S: For me, being French and from Paris, Halifax is musically a very effervescent and inspiring place. Same goes for Canada: great stuff is happening with great freedom, as opposed to Paris. There are so many really great Canadian musicians right now, who really allow themselves to be free and don’t worry about trying to fit in a style, or have too many ideas about what’s cool. I really enjoy this freedom, and they are some of the coolest bands around currently; it’s really inspiring. Although there is an amazing Malian community in Paris, with amazing Malian musicians who I got to spend time around, which was so cool, there is so much power and soul in that music, it’s where the blues is coming from.

P: There are some really inspiring musicians and artists here who are also really good people, who have been generous to us. We have been supported from the very beginning here, and although Halifax is relatively small and I have had to leave and live elsewhere from time to time, we just can’t help [but] keep coming back.

S: We have been collaborating with a couple of cool people here on different things and intend to collaborate more in the future.

Has there been formal musical training, or are you self-taught?

P: In the community I grew up in, there was this incredible free jazz drummer, Jerry Granelli. He is from San Francisco, was one of the founders of psychedelic music in the 60s, and along with his career as a solo artist, he played with everybody from Ornette Coleman to Sly Stone to Vince Gauraldi (Charlie Brown Christmas album); he was a family friend. When I was a teenager, I played guitar and was into blues, Hendrix, and African music, but the freedom with which Granelli played music, and the way he worked with form blew my mind. I knew I needed to study with him and be around him. I did his summer workshops, and was considering going to music school, but when I asked to him write me a referral, he said, “I am sorry to say this to you man, but music school will just fuck you up.” He gave me a job building his studio, and I ended up spending a couple of years as his apprentice.

S: I don’t have any formal music training, but I was always a music freak. When I was a kid, I would always listen to tons of music. I had this little ghetto blaster I got when I was 4 years old. I would carry it around everywhere with tapes; all sorts of music that my parents had; cool music. I always felt I had this total connection with music, but never trained. I was a dancer and actress and studied both, but I never pursued music until I started playing with Denma.

Yo, the name of your project: Hey Mother Death. Where does it come from?

S: It is inspired from an Allen Ginsberg poem-song called “Father Death Blues.” At the time we were looking for a band name, we experienced death very closely: a friend and some young people we knew died. It was an interesting moment because for the first time, maybe, we felt the closeness of death, and how it can happen at any moment. We were both reading — me in Paris and Denma in Halifax — the Tibetan Book of the Dead. Allen Ginsberg came up for some reason.

P: He was Buddhist and the poem has a very Buddhist relationship with death.

S: Yeah, and we wanted to use Mother as a homage to the feminine principle.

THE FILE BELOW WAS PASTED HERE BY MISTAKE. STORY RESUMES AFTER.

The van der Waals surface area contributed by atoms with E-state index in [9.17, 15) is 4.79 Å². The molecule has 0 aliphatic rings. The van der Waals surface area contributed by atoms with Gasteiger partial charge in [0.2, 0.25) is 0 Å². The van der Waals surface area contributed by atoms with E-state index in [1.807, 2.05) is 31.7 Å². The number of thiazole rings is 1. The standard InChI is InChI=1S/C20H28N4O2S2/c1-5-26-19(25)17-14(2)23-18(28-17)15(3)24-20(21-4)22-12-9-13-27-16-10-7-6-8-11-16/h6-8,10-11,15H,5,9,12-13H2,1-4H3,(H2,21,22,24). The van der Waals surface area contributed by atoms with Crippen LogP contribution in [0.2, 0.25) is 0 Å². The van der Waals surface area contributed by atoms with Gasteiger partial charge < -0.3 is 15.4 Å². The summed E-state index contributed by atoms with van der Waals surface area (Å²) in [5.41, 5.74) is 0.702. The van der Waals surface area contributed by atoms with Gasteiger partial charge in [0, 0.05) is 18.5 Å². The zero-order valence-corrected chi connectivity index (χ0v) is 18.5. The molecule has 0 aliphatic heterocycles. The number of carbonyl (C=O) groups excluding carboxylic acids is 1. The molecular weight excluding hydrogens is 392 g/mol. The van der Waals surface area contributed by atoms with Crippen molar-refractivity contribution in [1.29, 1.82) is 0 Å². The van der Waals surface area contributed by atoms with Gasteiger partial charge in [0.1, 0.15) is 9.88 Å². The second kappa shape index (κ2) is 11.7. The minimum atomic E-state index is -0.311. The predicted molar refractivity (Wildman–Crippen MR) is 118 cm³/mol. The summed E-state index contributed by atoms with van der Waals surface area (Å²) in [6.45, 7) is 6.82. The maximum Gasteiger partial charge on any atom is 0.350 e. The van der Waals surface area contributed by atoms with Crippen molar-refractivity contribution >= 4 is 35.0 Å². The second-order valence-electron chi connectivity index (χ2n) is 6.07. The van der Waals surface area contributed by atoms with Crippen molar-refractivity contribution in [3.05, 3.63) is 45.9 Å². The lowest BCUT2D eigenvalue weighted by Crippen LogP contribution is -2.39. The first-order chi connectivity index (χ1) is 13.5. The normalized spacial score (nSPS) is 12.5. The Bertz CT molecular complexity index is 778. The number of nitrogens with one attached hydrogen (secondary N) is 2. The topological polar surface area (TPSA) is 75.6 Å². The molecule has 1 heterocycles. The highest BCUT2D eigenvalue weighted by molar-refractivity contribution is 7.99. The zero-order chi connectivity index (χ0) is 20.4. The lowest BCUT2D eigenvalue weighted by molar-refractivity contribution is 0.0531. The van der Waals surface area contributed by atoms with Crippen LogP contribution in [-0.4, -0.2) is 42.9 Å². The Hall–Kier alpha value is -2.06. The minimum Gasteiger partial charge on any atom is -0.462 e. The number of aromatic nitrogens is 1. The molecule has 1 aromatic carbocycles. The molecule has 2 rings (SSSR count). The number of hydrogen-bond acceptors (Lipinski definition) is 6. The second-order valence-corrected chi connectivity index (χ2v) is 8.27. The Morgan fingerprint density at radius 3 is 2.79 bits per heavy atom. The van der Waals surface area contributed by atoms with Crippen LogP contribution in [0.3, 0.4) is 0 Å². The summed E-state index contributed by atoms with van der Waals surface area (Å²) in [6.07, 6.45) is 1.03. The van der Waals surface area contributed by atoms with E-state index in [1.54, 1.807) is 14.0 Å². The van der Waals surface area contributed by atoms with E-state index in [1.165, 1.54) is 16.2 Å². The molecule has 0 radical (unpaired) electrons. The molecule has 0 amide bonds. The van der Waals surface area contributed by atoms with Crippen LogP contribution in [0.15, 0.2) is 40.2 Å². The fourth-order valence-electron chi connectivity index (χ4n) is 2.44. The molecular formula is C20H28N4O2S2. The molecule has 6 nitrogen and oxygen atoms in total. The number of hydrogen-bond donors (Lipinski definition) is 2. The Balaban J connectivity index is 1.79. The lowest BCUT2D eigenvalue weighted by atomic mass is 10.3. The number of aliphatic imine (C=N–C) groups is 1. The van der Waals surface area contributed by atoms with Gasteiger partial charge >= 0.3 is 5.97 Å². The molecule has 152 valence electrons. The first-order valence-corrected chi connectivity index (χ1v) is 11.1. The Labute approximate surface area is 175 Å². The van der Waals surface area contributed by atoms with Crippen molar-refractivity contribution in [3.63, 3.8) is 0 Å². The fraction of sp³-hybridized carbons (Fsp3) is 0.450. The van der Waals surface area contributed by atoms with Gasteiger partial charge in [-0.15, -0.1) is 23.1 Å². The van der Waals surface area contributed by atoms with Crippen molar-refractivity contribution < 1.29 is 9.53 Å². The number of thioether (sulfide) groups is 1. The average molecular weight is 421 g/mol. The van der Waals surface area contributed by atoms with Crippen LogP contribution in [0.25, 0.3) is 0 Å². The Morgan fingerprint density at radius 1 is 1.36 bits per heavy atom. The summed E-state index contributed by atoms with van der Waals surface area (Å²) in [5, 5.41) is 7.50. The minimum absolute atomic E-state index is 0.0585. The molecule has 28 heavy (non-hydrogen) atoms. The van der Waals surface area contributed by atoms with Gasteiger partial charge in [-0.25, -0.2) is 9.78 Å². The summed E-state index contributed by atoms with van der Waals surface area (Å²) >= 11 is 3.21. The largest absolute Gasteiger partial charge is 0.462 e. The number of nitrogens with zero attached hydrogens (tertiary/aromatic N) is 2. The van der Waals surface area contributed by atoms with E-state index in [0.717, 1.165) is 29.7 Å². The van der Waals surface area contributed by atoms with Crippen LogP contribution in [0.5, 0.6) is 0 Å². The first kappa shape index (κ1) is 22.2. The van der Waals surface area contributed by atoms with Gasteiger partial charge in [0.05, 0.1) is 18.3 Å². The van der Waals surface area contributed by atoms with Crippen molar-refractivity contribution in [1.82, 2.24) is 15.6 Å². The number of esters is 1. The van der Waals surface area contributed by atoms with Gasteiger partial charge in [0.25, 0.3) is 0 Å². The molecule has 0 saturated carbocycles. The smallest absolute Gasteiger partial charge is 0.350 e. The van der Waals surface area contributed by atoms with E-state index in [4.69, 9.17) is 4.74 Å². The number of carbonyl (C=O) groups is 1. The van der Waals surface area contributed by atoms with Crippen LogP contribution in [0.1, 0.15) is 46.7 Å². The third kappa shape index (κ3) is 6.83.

D: For us, the name is not meant to be dark, it’s actually the opposite: it’s how real life is, and when we play, that’s what it feels like; playing music feels like life and death. That’s what our teachers have told us: from Laurence’s theatre tradition and Jerry Granelli; when you play there is no such thing as rehearsal, because there is no other moment other than what is happening, so you play for real.

What other literature are you both interested in?

S: As we are doing this interview we are on the road, driving to move into our new house, and one of the reasons we decided to live there is because it is filled with amazing books, which I find inspiring… My apartment in Paris was also filled with books; a whole wall was just books. It’s like music, really. I can appreciate anything relevant, it doesn’t have to be a certain kind of literature; lately we have really been into this American, James Baldwin, who is an incredible writer who I would recommend. He has a great take on the world and humanity.

P: His essays and novels are mind-blowing, so touching and… relevant. I think he is simply one of the greatest writers I have ever read. F. Scot Fitzergerald was painful and almost unreadable after reading Baldwin. Baldwin is not known enough, probably because he was black and gay. We love reading so much that sometimes we cut books apart so we both can read different parts at the same time, we recently did that with our poor copy of Miles Davis’s amazing autobiography. Krazy Kat…

S: The lyrics for Highway were written in France and they are the result of the books I was reading at the time. For the song “Highway,” the poetry of Chögyam Trungpa Rinpoche was very influential. For the “Hills,” it is an old text of mine: Jodorowsky, Apollinaire, Antonin Artaud, Georges Bataille, Lydia lunch, Nick Cave, Castaneda, and so many more inspired it…

P: There are actual lines of Chögyam Trungpa in our songs. “Highway” isn’t a nihilistic song, it’s the opposite: There is no escape from where you are, and that’s good news. Another writer Laurence didn’t mention is Jaime de Angulo, whose poem-songs in his book Indian Tales really influenced “Snake Power.”

Is this Denma on the tail-end of “SNAKE POWER?”

P: Yess zat is my voicsss. Mais oui!